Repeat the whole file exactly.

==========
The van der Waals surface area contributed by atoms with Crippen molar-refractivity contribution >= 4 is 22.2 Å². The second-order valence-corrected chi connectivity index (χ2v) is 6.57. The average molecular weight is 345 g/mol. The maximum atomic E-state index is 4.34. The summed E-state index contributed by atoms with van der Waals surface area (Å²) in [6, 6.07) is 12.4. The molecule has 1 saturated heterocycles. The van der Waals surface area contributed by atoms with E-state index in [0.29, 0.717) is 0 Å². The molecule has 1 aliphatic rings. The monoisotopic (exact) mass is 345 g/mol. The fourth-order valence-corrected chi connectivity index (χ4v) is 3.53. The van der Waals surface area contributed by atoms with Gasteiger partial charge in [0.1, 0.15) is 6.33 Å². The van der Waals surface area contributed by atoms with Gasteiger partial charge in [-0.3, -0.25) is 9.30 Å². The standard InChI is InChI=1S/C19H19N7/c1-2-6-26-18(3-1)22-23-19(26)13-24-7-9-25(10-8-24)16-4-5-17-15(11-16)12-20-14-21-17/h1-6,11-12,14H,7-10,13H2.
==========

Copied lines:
The van der Waals surface area contributed by atoms with Crippen molar-refractivity contribution >= 4 is 22.2 Å². The second-order valence-corrected chi connectivity index (χ2v) is 6.57. The average molecular weight is 345 g/mol. The maximum atomic E-state index is 4.34. The summed E-state index contributed by atoms with van der Waals surface area (Å²) in [6, 6.07) is 12.4. The molecule has 1 saturated heterocycles. The van der Waals surface area contributed by atoms with E-state index in [0.29, 0.717) is 0 Å². The molecule has 1 aliphatic rings. The monoisotopic (exact) mass is 345 g/mol. The fourth-order valence-corrected chi connectivity index (χ4v) is 3.53. The van der Waals surface area contributed by atoms with Gasteiger partial charge in [0.1, 0.15) is 6.33 Å². The van der Waals surface area contributed by atoms with Gasteiger partial charge in [-0.3, -0.25) is 9.30 Å². The standard InChI is InChI=1S/C19H19N7/c1-2-6-26-18(3-1)22-23-19(26)13-24-7-9-25(10-8-24)16-4-5-17-15(11-16)12-20-14-21-17/h1-6,11-12,14H,7-10,13H2.